“Today it is still possible to leave school, sign on, find a flat, start claiming housing benefit and opt for a life on benefits. It’s time for bold action here.”David CameronPrime Minister
David Cameron, the Prime Minister of the UK’s Government, discusses withdrawing major benefits for the unemployed under-25 population including jobseekers’ allowance and housing benefits during the week-long party’s meeting held at Manchester on the 2nd October, 2013.
The government is still figuring out ways to get the unemployed youngsters to stand on their own two feet. They have suggested that the unemployed must undertake a work placement if they wish to continue receiving the benefits. It is reported that Cabinet Secretary Sir Jeremy Heywood is reviewing the policy and the suggestion of changes shall be available at the end of 2013.
Currently, there are 1.09 million under-25s who are not working, receiving education or training. Should the government really be cutting the benefits when it may well push the underprivileged into a much deeper ordeal? Unemployment benefits were set up in an attempt to provide basic financial support for people at their hard times. Nevertheless, it seems to be distorted as reliable figures show that just over half of the benefit-receivers are actively looking for work opportunities and this implies that there are many youngsters who are living on the dole and not trying to make their own living.
Conservatives are deliberately considering the withdrawal of benefits in their manifesto for the 2015 election. The Jobseekers’ Allowance varies according to different circumstances at a minimum amount of 56.80 pounds a week. In order to quality for the allowance, the applicant must be at least 18-year-old and able and available to work. It is a low filter and successful application rate is high.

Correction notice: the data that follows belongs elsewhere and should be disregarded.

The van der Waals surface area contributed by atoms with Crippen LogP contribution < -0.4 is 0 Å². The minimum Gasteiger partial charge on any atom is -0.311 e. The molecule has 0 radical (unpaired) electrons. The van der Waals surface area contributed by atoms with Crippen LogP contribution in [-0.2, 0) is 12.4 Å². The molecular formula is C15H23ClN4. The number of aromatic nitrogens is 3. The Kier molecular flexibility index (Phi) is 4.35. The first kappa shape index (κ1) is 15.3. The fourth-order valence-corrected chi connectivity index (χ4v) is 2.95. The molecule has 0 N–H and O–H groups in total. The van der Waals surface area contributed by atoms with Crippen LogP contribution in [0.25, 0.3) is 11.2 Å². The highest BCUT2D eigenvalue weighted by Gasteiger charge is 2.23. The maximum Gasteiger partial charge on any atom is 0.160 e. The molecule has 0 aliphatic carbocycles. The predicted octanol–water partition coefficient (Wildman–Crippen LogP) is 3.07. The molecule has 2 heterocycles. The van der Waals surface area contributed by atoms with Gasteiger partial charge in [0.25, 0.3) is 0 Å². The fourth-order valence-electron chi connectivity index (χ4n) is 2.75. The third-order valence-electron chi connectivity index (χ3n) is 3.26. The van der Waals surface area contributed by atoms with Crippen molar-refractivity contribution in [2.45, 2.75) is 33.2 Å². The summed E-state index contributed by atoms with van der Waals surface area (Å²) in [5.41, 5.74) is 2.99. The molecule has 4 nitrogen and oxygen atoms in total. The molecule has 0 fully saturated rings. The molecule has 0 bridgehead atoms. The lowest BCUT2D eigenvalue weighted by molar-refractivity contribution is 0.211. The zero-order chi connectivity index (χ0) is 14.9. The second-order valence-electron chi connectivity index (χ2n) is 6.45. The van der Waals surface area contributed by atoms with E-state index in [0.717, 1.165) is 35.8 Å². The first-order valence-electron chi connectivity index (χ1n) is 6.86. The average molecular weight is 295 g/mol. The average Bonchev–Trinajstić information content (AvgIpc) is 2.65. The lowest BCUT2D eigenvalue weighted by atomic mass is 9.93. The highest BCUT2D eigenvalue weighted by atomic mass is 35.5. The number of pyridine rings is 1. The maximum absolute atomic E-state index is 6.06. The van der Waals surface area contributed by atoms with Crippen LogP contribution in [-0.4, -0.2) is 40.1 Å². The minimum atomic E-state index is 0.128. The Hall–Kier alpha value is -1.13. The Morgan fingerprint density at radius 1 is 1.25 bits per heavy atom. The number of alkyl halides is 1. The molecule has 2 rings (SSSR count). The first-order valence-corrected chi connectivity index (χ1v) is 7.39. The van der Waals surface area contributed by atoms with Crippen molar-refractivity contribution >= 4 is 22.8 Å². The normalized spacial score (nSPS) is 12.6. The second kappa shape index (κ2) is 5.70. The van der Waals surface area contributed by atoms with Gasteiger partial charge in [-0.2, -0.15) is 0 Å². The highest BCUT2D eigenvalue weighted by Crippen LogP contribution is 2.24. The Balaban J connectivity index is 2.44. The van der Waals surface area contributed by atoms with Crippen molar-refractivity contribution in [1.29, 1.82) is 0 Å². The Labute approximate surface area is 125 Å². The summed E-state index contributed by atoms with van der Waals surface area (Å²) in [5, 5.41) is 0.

Although the Conservative government has not announced how the policy for unemployed youth will differ from the present one, it is expected that the government will introduce a tighter screening process when considering giving out benefits such as promoting compulsory work placement programme or proof of strong intentions of job-seeking.
Instead we should give young people a clear, positive choice: Go to school. Go to college. Do an apprenticeship. Get a job. “But just choose the dole? We’ve got to offer them something better than that.”
The situation is multi-folded. The government thinks that the youth are living on the dole intentionally while some of today’s unemployed youngsters rebut that there is a lack of opportunities and training contracts for them as companies are less willing to provide opportunities to them due to the economic crisis happening in Europe. Cameron promises that the government will strive to create a land of opportunities and chances for them. Yet, even if the youngsters opt for education instead of working at an early age, they will have to carry a debt of at least 27,000 pounds as the university tuition fee has risen to 9,000 pounds a year. Companies are relatively reluctant to recruit people without a strong and consolidated educational background compared to university graduates.
It is fairly reasonable that the government would try to eliminate the do-not-want-to-work laziness among youngsters. Still, is cutting the benefits and pushing them harder to the job market a solution to the problem? It is crucial that the government, in the meantime, ensures that there are enough opportunities and chances for the youngsters to search, or else the withdrawal of benefits will just lead the unemployed under-25s to deeper poverty and a worse standard of living.